Stop disappointing the people

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Stop disappointing the people

 President Moon Jae-in and President-elect Yoon Suk-yeol have a dinner meeting today at the Blue House, 19 days after the March 9 election. Both sides said the meeting is being held after Moon conveyed his intent to meet Yoon “at the earliest date possible” and Yoon accepted it as it is important to “relieve the people of their worries” about cooperation between the outgoing and incoming power.

But we cannot but question what really stopped the two leaders from meeting earlier. If Yoon really wanted to talk with Moon “without any agenda,” why have both sides engaged in such a heated war of nerves over the meeting. And how could they address public concern over a game of chicken between the incoming and outgoing president?

During the standoff, the daily death toll from Covid-19 approached 500 and prices soared in the wake of the Ukraine war. North Korea crossed the red line by test-firing an advanced ICBM. Nevertheless, both sides clashed over the issues of relocating the presidential office to the Ministry of National Defense building and President Moon rushing to appoint top government posts before his term expires.

Moon and Yoon cannot afford to attach so much significance to the meeting itself. They must draw meaningful results from the meeting if they really want to ease deepening public concern. They must first find answers to ease security concerns from the North’s missile launch and address the economic crisis. The two also must reach a consensus on passing a 50-trillion-won ($40.8-billion) supplementary budget bill to help struggling self-employed business owners, as Yoon promised in his campaign. If they start to talk, they can narrow their gap over the relocation of the presidential office and the president’s appointments, too.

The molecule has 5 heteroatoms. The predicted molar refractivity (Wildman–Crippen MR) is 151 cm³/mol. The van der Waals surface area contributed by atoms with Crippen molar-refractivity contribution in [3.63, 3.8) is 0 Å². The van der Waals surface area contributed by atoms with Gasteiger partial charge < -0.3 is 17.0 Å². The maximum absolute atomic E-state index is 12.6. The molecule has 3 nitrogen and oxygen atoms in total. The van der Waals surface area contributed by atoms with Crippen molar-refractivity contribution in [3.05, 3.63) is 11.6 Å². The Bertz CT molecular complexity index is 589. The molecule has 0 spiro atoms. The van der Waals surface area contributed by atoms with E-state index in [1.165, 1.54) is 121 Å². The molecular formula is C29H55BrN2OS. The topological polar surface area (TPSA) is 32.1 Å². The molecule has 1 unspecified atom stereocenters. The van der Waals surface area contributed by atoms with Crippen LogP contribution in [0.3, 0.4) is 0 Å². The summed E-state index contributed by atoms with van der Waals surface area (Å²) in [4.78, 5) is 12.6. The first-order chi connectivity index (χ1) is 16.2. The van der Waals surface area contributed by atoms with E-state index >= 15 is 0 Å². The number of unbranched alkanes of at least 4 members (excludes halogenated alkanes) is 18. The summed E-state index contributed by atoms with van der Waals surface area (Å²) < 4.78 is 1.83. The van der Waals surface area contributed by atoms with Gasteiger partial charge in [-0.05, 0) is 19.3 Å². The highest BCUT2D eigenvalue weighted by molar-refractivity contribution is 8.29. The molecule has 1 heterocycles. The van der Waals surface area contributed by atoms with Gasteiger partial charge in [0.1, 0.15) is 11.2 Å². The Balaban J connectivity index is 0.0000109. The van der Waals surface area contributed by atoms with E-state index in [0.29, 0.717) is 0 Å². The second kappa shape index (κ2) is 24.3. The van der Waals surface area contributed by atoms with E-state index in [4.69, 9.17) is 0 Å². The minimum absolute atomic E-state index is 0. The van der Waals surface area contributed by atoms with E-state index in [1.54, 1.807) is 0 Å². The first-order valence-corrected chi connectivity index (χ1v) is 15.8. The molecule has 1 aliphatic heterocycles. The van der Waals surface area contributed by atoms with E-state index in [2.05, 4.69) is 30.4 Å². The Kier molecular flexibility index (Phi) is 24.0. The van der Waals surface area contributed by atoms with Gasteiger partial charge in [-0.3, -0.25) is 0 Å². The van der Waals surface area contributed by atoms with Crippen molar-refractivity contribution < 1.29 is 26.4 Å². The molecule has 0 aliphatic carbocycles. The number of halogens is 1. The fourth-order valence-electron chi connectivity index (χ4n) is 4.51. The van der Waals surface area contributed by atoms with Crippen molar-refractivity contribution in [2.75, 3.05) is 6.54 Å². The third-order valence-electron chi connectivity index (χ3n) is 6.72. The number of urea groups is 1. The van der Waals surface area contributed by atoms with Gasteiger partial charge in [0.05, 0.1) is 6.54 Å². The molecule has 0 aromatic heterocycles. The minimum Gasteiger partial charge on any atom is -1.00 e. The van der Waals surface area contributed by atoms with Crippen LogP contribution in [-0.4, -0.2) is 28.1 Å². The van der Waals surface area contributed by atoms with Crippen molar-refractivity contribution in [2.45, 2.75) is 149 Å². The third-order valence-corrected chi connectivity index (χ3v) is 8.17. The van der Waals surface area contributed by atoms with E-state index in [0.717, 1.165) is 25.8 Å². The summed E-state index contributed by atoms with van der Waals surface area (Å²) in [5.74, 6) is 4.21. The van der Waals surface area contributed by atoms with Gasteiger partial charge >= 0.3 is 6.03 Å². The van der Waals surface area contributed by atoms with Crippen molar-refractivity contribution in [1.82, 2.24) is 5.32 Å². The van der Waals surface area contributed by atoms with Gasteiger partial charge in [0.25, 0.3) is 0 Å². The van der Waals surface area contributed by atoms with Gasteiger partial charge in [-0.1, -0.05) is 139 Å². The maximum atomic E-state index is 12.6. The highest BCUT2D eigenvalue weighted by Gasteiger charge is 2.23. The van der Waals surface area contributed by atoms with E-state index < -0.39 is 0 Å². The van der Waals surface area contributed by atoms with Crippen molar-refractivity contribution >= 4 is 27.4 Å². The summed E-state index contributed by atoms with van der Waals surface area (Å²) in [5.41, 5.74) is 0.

To untie this Gordian knot, Moon must take a forward-looking attitude. Despite the narrow margin of victory for Yoon, the voters chose him as head of state for the next five years. With only 42 days left in office, Moon must accept a new reality and cooperate with the incoming administration. Yoon also should be held accountable for the confrontation. If he still believes time is on his side, he cannot do anything when the ruling Democratic Party (DP) holds 172 seats in the 300-member legislature. Even if Yoon desires to implement his key campaign promises, it calls for an agreement from the DP. Yoon must show some flexibility in today’s meeting.

The DP and opposition People Power Party (PPP) repeatedly pledged “co-governance” and “no political revenge” during their presidential campaigns. Moon and Yoon must keep their promise. The people will not accept empty words anymore.
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